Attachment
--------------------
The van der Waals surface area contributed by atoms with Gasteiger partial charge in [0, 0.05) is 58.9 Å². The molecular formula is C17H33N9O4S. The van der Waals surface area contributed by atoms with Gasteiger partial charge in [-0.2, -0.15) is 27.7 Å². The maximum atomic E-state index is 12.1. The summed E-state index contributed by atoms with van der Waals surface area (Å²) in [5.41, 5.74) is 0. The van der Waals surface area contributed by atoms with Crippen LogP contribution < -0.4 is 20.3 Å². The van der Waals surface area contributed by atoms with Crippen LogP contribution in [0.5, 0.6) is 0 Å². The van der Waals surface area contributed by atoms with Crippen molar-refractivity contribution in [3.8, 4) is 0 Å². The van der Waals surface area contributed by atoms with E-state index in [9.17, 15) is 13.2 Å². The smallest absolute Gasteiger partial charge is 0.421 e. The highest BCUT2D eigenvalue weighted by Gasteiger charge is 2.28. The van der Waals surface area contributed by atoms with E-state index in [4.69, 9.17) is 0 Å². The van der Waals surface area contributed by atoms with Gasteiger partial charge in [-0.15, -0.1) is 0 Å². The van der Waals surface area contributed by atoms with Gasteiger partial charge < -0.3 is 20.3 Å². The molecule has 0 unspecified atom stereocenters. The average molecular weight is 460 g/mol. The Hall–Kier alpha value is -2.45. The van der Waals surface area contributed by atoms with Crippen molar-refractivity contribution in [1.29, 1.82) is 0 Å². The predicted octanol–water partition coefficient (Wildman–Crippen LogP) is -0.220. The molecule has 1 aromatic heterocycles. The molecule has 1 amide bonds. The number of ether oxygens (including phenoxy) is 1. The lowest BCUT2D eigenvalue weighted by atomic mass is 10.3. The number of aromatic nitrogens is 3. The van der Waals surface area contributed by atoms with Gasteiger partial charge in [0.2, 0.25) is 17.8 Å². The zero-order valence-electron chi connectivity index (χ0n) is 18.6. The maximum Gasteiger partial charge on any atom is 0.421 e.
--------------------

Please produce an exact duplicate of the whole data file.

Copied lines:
The van der Waals surface area contributed by atoms with Gasteiger partial charge in [0, 0.05) is 58.9 Å². The molecular formula is C17H33N9O4S. The van der Waals surface area contributed by atoms with Gasteiger partial charge in [-0.2, -0.15) is 27.7 Å². The maximum atomic E-state index is 12.1. The summed E-state index contributed by atoms with van der Waals surface area (Å²) in [5.41, 5.74) is 0. The van der Waals surface area contributed by atoms with Crippen LogP contribution < -0.4 is 20.3 Å². The van der Waals surface area contributed by atoms with Crippen LogP contribution in [0.5, 0.6) is 0 Å². The van der Waals surface area contributed by atoms with Crippen molar-refractivity contribution in [3.8, 4) is 0 Å². The van der Waals surface area contributed by atoms with E-state index in [9.17, 15) is 13.2 Å². The smallest absolute Gasteiger partial charge is 0.421 e. The highest BCUT2D eigenvalue weighted by Gasteiger charge is 2.28. The van der Waals surface area contributed by atoms with E-state index in [4.69, 9.17) is 0 Å². The van der Waals surface area contributed by atoms with Gasteiger partial charge in [-0.15, -0.1) is 0 Å². The van der Waals surface area contributed by atoms with Gasteiger partial charge < -0.3 is 20.3 Å². The molecule has 0 unspecified atom stereocenters. The average molecular weight is 460 g/mol. The Hall–Kier alpha value is -2.45. The van der Waals surface area contributed by atoms with Crippen molar-refractivity contribution in [1.29, 1.82) is 0 Å². The predicted octanol–water partition coefficient (Wildman–Crippen LogP) is -0.220. The molecule has 1 aromatic heterocycles. The molecule has 1 amide bonds. The number of ether oxygens (including phenoxy) is 1. The lowest BCUT2D eigenvalue weighted by atomic mass is 10.3. The number of aromatic nitrogens is 3. The van der Waals surface area contributed by atoms with Gasteiger partial charge in [0.2, 0.25) is 17.8 Å². The zero-order valence-electron chi connectivity index (χ0n) is 18.6. The maximum Gasteiger partial charge on any atom is 0.421 e.